Wednesday, June 10, 2009
A vision by two local educators is about to be realized this summer when 15 students from Guatemala will arrive in Bloomington to co-create a mural with local students along the B-line trail. Nearly four years ago, Gracia Valliant and Sara Irvine made a trip to Guatemala, and while staying in the town of San Juan La Laguna, hatched a plan to create an exchange program between students in that town and Bloomington, Indiana. The group they formed, Art Across the Americas, is not only amazing in terms of their fund-raising successes (including many private donations, business sponsorships and a highly-coveted $29,000 Eli Lilly Travel grant), but for the fact that it is in reality a student-run organization. After fund raising in 2007-2008, the Bloomington students travelled last June to San Juan La Laguna, Guatemala last year and co-created a mural on the side of a textile shop alongside their Guatemalan peers. It was a bonding as well as educational experience, and they made a promise to the Guatemalan students to bring them to Bloomington in 2009 to paint another mural. Of course this has not been easy. Not only was the fundraising goal higher than last year, but passports visas for the 15 students and 6 chaperones was also a large task. With the fundraising so close and airline tickets on the rise, the group has decided to take the plunge and purchase the tickets. The Guatemalan students will be here for two weeks, June 28-July 11th. The group plans not only to make a great mural for all of Bloomington to enjoy, but to show our Guatemalan guests all the interesting things in Bloomington, including the Mather’s Museum, 4th of July fireworks and swimming at Lake Monroe and Bryan Park Pool. Art Across the Americas is still continuing to seek financial support. If you or your business are interested in contributing or underwriting Art Across the Americas, please contact Gracia Valliant at firstname.lastname@example.org
To learn more about the Bloomington students’ trip to Guatemala last year, logon to www.ArtsAcrossTheAmericas.
Tuesday, May 19, 2009
We feel positive the US embassy will grant the visas. Senator Lugar's office submitted a very supportive letter. Our contact in the office believes they will have little trouble getting visas. So, we are likely to welcome our friends to Bloomington!
Fundraising continues apace and everyone is engaged in preparation.
Inquiries and donations for the program can be sent to Gracia at Art.Across.the.Americas@gmail.com.
Sunday, June 22, 2008
One of the most important aspects of the traditional Mayan way of life here is the clothing. The women we see daily are dressed in the most beautiful skirts and blouses we've ever seen! Each village has a textile pattern that is specific to the people who live there and the women do all of their own weaving. It seems as if the layers of skirts would be too hot or heavy, but they are actually quite useful and do not hinder the abilities of the women. We have gone to numerous markets and seen countless examples of handbags, skirts, jackets, quilts, scarves, table cloths and runners, shoes, etc. that are spectacularly woven and sold at prices much lower than those found in the states. We have even been able to learn how actual back-strap weaving is done and have had the opportunity to try for ourselves. It is funny how much we love and admire the work of the women of San Juan as well as the textiles they have worn and sold us. It will be very different returning home and not seeing the beautiful skirts and shawls that are everywhere here!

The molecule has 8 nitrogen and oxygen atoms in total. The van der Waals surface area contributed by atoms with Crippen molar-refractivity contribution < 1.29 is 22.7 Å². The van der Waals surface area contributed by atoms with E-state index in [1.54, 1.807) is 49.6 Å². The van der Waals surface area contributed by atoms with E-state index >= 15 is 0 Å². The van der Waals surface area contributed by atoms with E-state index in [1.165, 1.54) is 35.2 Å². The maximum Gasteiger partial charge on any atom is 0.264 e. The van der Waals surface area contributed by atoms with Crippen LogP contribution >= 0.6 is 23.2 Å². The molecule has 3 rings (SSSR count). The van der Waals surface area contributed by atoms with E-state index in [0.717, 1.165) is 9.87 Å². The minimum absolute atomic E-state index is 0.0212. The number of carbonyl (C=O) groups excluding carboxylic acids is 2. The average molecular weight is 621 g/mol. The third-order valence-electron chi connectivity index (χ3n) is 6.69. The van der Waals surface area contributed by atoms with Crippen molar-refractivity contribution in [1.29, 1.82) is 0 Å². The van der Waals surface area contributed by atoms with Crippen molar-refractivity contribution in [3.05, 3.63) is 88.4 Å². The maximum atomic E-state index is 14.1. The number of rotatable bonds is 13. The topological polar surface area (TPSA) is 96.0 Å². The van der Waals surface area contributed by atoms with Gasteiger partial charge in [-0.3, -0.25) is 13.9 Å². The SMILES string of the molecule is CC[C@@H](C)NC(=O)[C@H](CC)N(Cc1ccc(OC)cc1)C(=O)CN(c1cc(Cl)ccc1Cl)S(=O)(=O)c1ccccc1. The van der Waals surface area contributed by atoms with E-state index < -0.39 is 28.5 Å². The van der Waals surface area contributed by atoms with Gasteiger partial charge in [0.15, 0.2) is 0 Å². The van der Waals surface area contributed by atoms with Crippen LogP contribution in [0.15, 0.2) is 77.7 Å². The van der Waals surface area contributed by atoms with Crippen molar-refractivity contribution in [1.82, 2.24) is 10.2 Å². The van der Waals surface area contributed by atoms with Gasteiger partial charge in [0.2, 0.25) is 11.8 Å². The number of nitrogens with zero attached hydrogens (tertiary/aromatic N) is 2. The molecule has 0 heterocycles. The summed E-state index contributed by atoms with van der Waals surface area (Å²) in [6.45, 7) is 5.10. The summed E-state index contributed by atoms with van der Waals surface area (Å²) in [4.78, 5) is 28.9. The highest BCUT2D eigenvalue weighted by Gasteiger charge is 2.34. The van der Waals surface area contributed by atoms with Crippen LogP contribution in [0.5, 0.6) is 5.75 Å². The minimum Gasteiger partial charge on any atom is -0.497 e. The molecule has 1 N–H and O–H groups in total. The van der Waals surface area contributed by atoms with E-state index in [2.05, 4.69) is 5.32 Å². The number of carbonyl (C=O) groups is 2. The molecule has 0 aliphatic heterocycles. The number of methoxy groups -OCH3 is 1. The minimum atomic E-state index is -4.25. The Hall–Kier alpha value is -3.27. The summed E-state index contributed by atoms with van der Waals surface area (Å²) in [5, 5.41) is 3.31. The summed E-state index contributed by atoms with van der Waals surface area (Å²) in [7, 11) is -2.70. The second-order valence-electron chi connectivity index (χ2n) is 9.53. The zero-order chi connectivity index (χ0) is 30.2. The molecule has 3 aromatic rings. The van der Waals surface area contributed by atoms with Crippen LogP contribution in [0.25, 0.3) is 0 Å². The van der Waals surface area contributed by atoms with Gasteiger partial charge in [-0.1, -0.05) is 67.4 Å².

Tuesday, June 17th, 2008
One of the best things about being in Guatemala is all of the kids that show up to help with the mural. Every time I´m up there, there are kids that I have never seen before and kids that have come everyday so far. We always have to make sure that we a lot of paper so that the kids can draw pictures. Every time we are there they all either want to help us paint on the mural or they want to draw pictures of us.
Domingo is a student that is always there and is always doing something to help us with the mural, where ever we go I always look over and he is always right there following us to where ever we arw going (somw of us call him the Guatemalan version of Daniel).
Elana is another kid that is there every day and she is best friends now with Mariza and I. She taught us a game that is in Spanish and it is like London Bridges and tug-of-war combined. It is really fun but every time we play it it seems like someone gets hurt.
Not only have they taught us some of their games but we have taught them ours as well. Sara (or Sarita as everyone calls her) had some "Uno" cards in Clifford (her backpack) so we taught the kid how to play when we ran out of paper. We also taught them "Down By the Banks" and a lot of them learned all the words.
It is really fun trying to talk to everyone and to try to understand them as well. The girls and the boys actions with each other are a lot different than how we act with each other back in Bloomington. You don´t see the girl with the boys or the boys with the girls it´s more like they stick with their own gender. I think that the kids are going to be the thing that I miss most when we go home.